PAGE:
Bridging cultures through hip-hop: Artists mix English and Mandarin

About two years ago, a TV show called “The Rap of China” helped bring underground Chinese hip-hop into the mainstream. The show was a hit, and the music got popular.

Now Chinese hip-hop is part of LA’s ChinaWeek , a festival aimed at connecting US and Chinese culture. Tonight, Chinese hip-hop will be onstage at  El Cid in Silverlake for “ RADII presents: china.wav .”

Josh Feola helped organize the show. He’s Culture Editor for RADII , an independent media outlet in Shanghai. He spent a decade working in China as a musician, venue manager, promoter, and writer.

Feola gives Press Play a preview of the show:

Bohan Phoenix

Bohan Phoenix. Credit: Jae Kim.

Bohan Phoenix was born in China, then moved to New York when he was young and learned about hip hop culture there.

“Hip-hop for him was kind of an important cultural tool, a way to understand the world around him, and to some extent, it was even a way to learn English,” says Feola. “That helped him adjust in some ways. So he grew up in New York, and with hip-hop as a central creative force in his life from the beginning, basically.”

In the last few years, Phoenix has spent lots of time in China, developing relationships with fans, collaborators and other artists. He still divides his time 50-50 between his native country and New York.

“Overseas” is about Phoenix’s feelings of not belonging in either China or America, says Feola. “You have pressure like missing family when you're in one place, but he wants to return to China. His family's in New York. He has deeper family in China. A lot of his art is exploring this bicultural identity. He does it bilingually as well.”  

Yehaiyahan (aka Cha Cha or Faded Ghost)

Yehaiyahan aka Faded Ghost. Credit: Yehaiyahan.

Yehaiyahan is from a rural part of southwestern China, and has lived in Shanghai for about 14 years, where she’s been an active force in the underground music scene, says Feola. “Her mom always supported her, bought her instruments, bought the books to learn how to play, then taught herself and taught Cha Cha.”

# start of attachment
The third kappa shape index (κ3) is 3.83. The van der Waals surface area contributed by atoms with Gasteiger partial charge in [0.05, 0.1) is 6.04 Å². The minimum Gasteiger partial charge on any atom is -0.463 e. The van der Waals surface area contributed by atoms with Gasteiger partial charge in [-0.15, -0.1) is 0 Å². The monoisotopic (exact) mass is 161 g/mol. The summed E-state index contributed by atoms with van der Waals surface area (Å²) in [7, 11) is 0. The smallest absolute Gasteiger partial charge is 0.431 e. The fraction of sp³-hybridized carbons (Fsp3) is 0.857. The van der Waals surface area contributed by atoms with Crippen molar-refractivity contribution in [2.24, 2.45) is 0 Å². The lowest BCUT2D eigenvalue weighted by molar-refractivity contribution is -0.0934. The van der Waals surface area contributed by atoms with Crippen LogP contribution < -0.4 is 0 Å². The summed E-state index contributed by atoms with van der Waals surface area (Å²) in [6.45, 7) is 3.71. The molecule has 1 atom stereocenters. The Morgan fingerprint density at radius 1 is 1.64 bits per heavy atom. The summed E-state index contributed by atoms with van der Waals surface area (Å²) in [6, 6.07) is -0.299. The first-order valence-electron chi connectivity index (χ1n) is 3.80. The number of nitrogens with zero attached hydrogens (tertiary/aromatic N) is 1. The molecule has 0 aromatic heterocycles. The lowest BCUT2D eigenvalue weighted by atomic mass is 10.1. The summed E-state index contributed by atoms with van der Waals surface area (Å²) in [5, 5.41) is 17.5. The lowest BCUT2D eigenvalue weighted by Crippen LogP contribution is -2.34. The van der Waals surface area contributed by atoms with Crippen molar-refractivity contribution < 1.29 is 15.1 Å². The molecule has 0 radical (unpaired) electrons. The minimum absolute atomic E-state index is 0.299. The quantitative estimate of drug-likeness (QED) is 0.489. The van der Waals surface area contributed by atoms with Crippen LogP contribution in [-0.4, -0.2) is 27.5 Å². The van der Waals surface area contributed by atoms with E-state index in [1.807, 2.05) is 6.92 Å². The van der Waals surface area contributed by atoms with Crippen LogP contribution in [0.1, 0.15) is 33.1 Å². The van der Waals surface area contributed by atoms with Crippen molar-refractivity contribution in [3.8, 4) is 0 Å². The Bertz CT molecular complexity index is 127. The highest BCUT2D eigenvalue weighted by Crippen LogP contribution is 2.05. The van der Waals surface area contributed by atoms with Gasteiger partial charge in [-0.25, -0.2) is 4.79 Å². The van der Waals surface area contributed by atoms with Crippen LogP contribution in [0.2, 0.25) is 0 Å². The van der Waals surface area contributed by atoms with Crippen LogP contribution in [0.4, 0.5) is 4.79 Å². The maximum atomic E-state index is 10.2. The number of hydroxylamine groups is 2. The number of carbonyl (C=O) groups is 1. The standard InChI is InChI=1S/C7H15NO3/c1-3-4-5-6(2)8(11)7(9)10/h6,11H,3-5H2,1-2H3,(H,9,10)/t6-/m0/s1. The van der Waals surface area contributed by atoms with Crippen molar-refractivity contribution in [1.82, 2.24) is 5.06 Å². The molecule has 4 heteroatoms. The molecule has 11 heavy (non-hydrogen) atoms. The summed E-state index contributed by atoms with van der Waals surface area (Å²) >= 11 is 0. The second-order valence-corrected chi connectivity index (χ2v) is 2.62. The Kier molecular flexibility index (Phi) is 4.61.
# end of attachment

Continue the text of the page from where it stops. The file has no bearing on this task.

Feola says Yehaiyahan gained recognition when she was selected to be part of the Red Bull Music Academy in Madrid in 2011, which allowed her to make connections with other young artists. “That really invigorated her to come back to China and double down on her craft. And that's where Faded Ghost came in. She was traveling a lot, and felt a need to have a more private personal project.”

MC Tingbudong (aka Jam No Peanut)

MC Tingbudong. Credit: Eva Cruz.

MC Tingbudong is an African American artist from Washington D.C., where he studied Chinese in high school. He raps in Mandarin and English, and studied hip-hop in China as a Fulbright scholar.

“Tingbudong” is Chinese for “I can’t understand what you’re saying.” The moniker was born in Beijing around 2008.

Then the artist moved back to the U.S. to work on other projects, and last year, he did did an artist residency with Yehaiyahan in China. He’s planning to return to China for a tour.

How is he received in China? “There's an initial shock, and then a sort of appreciation that you can tell settles in among the Chinese audience when he's explaining his craft, and he's explaining the history of hip-hop and his roots,” says Feola.

Kai Luen (aka SoulSpeak)

Kai Luen. Credit: Snow Wang.

Los Angeles native Kai Luen spent more than a decade in Beijing. He’s back in LA now, pursuing an MFA in Music Technology at CalArts.

His music is all instrumental. Tonight, he’ll be playing with Sara Sithi-Amnuai, who’s using a Chinese reed instrument called “sheng.”

--Written by Amy Ta, produced by Adriana Cargill